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To Solve Nuclear Power Plant Problems, Use Another Fuel

Despite Fukushima, nuclear energy is probably here to stay. Can we make it safer by changing to a new fuel? It turns out there could be an entirely new type of nuclear reactor, that could not only be operated safely without generating long-lived radioactive waste, it could even consume the toxic waste generated by conventional nuclear reactors.

Conventional reactors are fuelled by the uranium isotope U-235. When the atoms split, they releases neutrons, which then begin an energy-generating nuclear chain reaction by splitting more U-235 atoms. The problem with this fuel is that it produces plutonium as waste that must be buried, because it never ceases to be radioactive. And since the chain reaction it starts never stops, the reactor powered by it can go out of control.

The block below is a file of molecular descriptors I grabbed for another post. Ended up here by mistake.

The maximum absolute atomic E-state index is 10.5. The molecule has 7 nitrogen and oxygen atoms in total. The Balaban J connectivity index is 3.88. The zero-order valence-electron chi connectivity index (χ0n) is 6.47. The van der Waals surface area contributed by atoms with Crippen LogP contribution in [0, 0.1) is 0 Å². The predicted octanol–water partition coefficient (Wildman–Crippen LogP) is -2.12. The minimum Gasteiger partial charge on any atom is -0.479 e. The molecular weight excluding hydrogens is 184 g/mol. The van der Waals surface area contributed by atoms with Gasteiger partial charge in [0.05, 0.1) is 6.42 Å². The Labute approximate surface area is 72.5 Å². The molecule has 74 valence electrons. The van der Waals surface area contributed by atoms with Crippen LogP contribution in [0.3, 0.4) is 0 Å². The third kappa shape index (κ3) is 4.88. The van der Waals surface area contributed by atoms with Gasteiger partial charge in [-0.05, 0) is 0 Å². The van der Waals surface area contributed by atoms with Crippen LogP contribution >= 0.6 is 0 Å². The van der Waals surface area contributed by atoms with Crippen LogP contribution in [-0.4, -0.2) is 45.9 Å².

But if we replaced U-235 with thorium--a "close cousin" of uranium--we could run our nuclear power plants more safely, because, unlike 235, the thorium atom does not easily split, making it safe to store and handle--and there's plenty of it right in the ground. But since thorium is not "fissile," we need to change it to another form before we can use it.

The way to do this is to bombard it with a beam of protons in a particle accelerator, changing the thorium into uranium-233. This type of fission is not self-sustaining, so in case of an emergency, the fission will stop immediately when the beam is switched off. Also, the small amount of toxic waste generated by the thorium/uranium-233 fuel cycle stops being radioactive after a few hundred years, rather than thousands of years in the case of U-235.

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